Sherri Carmody

Sherri
Carmody
Articles
Alloy has 3 times the strength of conventional steel
University of Virginia scientists announce the development of a nonmagnetic amorphous alloy that boasts of superior anticorrosion properties and a strength triple that of conventional steel.
Metal and microwaves
Scientists at Dana Corp., Toledo, Ohio, developed a way to harness microwave energy for heat treating and coating of metal and ceramic parts.
Vested interest in protecting fragile adults
Three Johns Hopkins University engineering students devised a harness and vest that may help protect adults with osteoporosis and other brittle bone disorders.
Wireless wonder monitors health of explorers
NASA scientists developed a lightweight device that lets physicians monitor the health and safety of explorers in remote locations on Earth. In the future, it may see use in space to check astronauts during space travel.
Animatics, Quicksilver bury the hatchet, settle patent suit
A five-year legal battle over integrated servomotor technology is over. A hotly contested patent case involving Animatics Corp. and Quicksilver Controls Inc. has been resolved, completely settling out all parties and ending the related litigation.
Working on a BMW: A teenager's dream
German automaker BMW is donating eight current-model vehicles to high schools and technical schools across the eastern U.S. for use in automotive-technician training programs.
Clean air for military computers
The world's first MIL-Spec Air Filters now grace VME-style computers built for military and other applications characterized by harsh conditions.
Automated foundry fights foreign competition
Relentless competition and an influx of off-shore castings has hurt the U.S. and Canadian foundry industries, according to Arnie Bloomquist, president of foundry-equipment manufacturer IMF North America, Muskegon, Mich.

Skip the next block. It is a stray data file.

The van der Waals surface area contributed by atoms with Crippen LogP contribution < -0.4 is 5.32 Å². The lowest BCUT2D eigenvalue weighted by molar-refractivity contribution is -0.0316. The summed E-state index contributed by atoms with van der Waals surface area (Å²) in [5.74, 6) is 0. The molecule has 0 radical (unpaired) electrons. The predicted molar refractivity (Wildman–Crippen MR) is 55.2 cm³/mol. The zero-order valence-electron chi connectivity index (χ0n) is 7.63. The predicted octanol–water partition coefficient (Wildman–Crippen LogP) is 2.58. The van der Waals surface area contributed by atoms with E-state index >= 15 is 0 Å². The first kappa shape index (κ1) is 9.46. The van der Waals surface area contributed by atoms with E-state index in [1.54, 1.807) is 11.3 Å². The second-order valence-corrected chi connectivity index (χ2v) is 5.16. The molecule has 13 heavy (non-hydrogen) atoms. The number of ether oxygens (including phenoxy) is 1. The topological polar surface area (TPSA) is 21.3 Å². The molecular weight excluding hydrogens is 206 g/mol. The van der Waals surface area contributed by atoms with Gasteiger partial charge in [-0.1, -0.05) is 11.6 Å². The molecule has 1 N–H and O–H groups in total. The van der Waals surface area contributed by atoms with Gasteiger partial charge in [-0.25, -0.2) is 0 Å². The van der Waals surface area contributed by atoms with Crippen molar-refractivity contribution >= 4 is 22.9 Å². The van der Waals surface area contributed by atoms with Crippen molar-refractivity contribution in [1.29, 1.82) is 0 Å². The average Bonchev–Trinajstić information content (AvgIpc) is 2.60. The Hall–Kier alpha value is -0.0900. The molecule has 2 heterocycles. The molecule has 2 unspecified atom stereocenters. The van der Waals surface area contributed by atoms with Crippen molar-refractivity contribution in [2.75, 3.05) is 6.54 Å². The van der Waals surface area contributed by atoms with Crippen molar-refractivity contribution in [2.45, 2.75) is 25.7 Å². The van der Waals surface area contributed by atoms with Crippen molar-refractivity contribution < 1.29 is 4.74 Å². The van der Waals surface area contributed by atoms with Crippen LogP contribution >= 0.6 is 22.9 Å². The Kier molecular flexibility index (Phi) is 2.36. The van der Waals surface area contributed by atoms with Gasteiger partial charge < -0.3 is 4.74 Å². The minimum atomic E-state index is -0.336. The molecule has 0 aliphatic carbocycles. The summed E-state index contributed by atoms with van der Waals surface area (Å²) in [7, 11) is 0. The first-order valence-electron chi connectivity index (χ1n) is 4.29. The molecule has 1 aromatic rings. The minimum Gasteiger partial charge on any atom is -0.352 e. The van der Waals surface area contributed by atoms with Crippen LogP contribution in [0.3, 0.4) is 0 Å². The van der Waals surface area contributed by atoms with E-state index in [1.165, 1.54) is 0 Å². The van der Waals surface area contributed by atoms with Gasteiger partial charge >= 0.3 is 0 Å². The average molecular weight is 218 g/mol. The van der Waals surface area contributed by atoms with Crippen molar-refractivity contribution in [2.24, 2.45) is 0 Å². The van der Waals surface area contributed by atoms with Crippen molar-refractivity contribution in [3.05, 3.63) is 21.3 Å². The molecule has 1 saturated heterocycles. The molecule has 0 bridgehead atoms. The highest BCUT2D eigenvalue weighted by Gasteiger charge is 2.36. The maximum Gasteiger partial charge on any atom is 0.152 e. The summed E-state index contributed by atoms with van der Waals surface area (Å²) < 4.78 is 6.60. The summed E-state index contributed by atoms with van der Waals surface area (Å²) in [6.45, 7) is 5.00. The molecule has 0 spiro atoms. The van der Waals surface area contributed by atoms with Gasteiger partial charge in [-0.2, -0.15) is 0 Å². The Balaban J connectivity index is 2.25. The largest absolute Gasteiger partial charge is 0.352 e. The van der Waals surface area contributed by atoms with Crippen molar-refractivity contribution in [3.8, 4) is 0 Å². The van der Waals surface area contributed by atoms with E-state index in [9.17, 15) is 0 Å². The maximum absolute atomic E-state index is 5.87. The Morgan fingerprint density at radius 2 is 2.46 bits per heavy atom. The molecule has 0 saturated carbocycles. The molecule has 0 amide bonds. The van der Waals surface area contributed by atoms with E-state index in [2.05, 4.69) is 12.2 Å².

Electric arcs could silence jet engines
Technology developed at Ohio State University may bring about quieter jet engines. Researchers created a silencer technology that creates electrical arcs to control turbulence in engine exhaust airflow — the chief cause of engine noise.
Nanotube coatings for spacecraft
Researchers at Rensselaer Polytechnic Institute are trying to develop synthetic lubricant coatings for future air and spacecraft.
Cold finger
Three critical components in the head of a new cryo-therapy device are machined to extremely tight tolerances from Ketron PEEK-1000 Black. The CryoPen from H&O Equipments, Aalst, Belgium, freezes localized sections of human tissue, destroying them while keeping the tissue's fiber structure intact.
New CAD maxim: Two hands are better than one
The manager at welding-machine maker ESAB says design times dropped by 30% thanks to something called a SpaceMouse.
New Yorkers get access to alternative fueling
A partnership between the State of New York and natural gas provider Clean Energy will open eight compressed natural-gas (CNG) fueling stations.
Sensors spot cheating in golf: Split-second measurements spot "hot" drivers
Ever since Tiger Woods claimed that some tour pros were using “hot” clubs — drivers deemed nonconforming by the U. S. Golf Assn. — there has been growing interest in a quick way to determine if a club is illegal.
2004 Dodge Durango Hemi
Chrysler Corp. introduced the Hemi V8 engine — named for its trademark hemisphericalshaped heads — in 1951.

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